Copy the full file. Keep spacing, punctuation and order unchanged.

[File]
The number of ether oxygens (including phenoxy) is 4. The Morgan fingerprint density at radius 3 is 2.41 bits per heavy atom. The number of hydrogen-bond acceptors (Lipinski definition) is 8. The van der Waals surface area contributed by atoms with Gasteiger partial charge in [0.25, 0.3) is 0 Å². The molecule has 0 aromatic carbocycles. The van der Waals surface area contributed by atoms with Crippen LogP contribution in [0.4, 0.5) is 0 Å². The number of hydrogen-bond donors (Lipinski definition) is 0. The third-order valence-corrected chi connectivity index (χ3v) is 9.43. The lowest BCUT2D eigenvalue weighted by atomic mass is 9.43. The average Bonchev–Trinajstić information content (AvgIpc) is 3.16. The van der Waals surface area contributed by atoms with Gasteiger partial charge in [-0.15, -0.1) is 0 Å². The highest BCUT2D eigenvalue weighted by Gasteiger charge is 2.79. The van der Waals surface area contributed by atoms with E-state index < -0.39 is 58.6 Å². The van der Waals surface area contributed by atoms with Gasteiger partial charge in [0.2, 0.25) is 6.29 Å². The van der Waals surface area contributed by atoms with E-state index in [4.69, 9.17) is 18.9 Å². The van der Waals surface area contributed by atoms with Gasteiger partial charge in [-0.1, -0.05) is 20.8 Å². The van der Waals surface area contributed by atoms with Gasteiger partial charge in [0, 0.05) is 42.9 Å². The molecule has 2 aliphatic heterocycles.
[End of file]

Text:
The number of ether oxygens (including phenoxy) is 4. The Morgan fingerprint density at radius 3 is 2.41 bits per heavy atom. The number of hydrogen-bond acceptors (Lipinski definition) is 8. The van der Waals surface area contributed by atoms with Gasteiger partial charge in [0.25, 0.3) is 0 Å². The molecule has 0 aromatic carbocycles. The van der Waals surface area contributed by atoms with Crippen LogP contribution in [0.4, 0.5) is 0 Å². The number of hydrogen-bond donors (Lipinski definition) is 0. The third-order valence-corrected chi connectivity index (χ3v) is 9.43. The lowest BCUT2D eigenvalue weighted by atomic mass is 9.43. The average Bonchev–Trinajstić information content (AvgIpc) is 3.16. The van der Waals surface area contributed by atoms with Gasteiger partial charge in [-0.15, -0.1) is 0 Å². The highest BCUT2D eigenvalue weighted by Gasteiger charge is 2.79. The van der Waals surface area contributed by atoms with E-state index < -0.39 is 58.6 Å². The van der Waals surface area contributed by atoms with Gasteiger partial charge in [0.2, 0.25) is 6.29 Å². The van der Waals surface area contributed by atoms with E-state index in [4.69, 9.17) is 18.9 Å². The van der Waals surface area contributed by atoms with Gasteiger partial charge in [-0.1, -0.05) is 20.8 Å². The van der Waals surface area contributed by atoms with Gasteiger partial charge in [0, 0.05) is 42.9 Å². The molecule has 2 aliphatic heterocycles.